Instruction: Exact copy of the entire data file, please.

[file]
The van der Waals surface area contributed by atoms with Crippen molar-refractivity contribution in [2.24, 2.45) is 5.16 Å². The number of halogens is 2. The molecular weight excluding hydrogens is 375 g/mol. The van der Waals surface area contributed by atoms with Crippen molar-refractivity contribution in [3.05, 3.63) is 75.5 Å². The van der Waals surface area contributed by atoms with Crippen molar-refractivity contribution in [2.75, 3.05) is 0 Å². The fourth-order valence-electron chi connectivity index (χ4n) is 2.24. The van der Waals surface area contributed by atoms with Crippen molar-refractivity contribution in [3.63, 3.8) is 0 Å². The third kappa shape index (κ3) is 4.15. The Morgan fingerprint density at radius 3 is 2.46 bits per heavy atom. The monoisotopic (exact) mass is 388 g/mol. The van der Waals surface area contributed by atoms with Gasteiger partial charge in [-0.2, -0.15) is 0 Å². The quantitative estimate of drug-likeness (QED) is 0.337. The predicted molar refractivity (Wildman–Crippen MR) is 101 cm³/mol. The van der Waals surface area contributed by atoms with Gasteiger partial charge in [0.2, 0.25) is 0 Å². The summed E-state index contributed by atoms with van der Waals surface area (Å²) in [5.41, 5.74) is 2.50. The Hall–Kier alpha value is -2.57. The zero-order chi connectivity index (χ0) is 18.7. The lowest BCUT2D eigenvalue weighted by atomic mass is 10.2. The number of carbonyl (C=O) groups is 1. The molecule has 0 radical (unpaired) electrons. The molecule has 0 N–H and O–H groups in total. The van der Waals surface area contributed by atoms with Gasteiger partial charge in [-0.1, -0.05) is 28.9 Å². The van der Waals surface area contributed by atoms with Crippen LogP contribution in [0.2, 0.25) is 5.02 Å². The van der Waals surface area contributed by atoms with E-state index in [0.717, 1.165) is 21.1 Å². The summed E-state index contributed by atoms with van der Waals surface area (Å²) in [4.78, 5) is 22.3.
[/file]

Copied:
The van der Waals surface area contributed by atoms with Crippen molar-refractivity contribution in [2.24, 2.45) is 5.16 Å². The number of halogens is 2. The molecular weight excluding hydrogens is 375 g/mol. The van der Waals surface area contributed by atoms with Crippen molar-refractivity contribution in [3.05, 3.63) is 75.5 Å². The van der Waals surface area contributed by atoms with Crippen molar-refractivity contribution in [2.75, 3.05) is 0 Å². The fourth-order valence-electron chi connectivity index (χ4n) is 2.24. The van der Waals surface area contributed by atoms with Crippen molar-refractivity contribution in [3.63, 3.8) is 0 Å². The third kappa shape index (κ3) is 4.15. The Morgan fingerprint density at radius 3 is 2.46 bits per heavy atom. The monoisotopic (exact) mass is 388 g/mol. The van der Waals surface area contributed by atoms with Gasteiger partial charge in [-0.2, -0.15) is 0 Å². The quantitative estimate of drug-likeness (QED) is 0.337. The predicted molar refractivity (Wildman–Crippen MR) is 101 cm³/mol. The van der Waals surface area contributed by atoms with Gasteiger partial charge in [0.2, 0.25) is 0 Å². The summed E-state index contributed by atoms with van der Waals surface area (Å²) in [5.41, 5.74) is 2.50. The Hall–Kier alpha value is -2.57. The zero-order chi connectivity index (χ0) is 18.7. The lowest BCUT2D eigenvalue weighted by atomic mass is 10.2. The number of carbonyl (C=O) groups is 1. The molecule has 0 radical (unpaired) electrons. The molecule has 0 N–H and O–H groups in total. The van der Waals surface area contributed by atoms with Gasteiger partial charge in [-0.1, -0.05) is 28.9 Å². The van der Waals surface area contributed by atoms with Crippen LogP contribution in [0.2, 0.25) is 5.02 Å². The van der Waals surface area contributed by atoms with E-state index in [0.717, 1.165) is 21.1 Å². The summed E-state index contributed by atoms with van der Waals surface area (Å²) in [4.78, 5) is 22.3.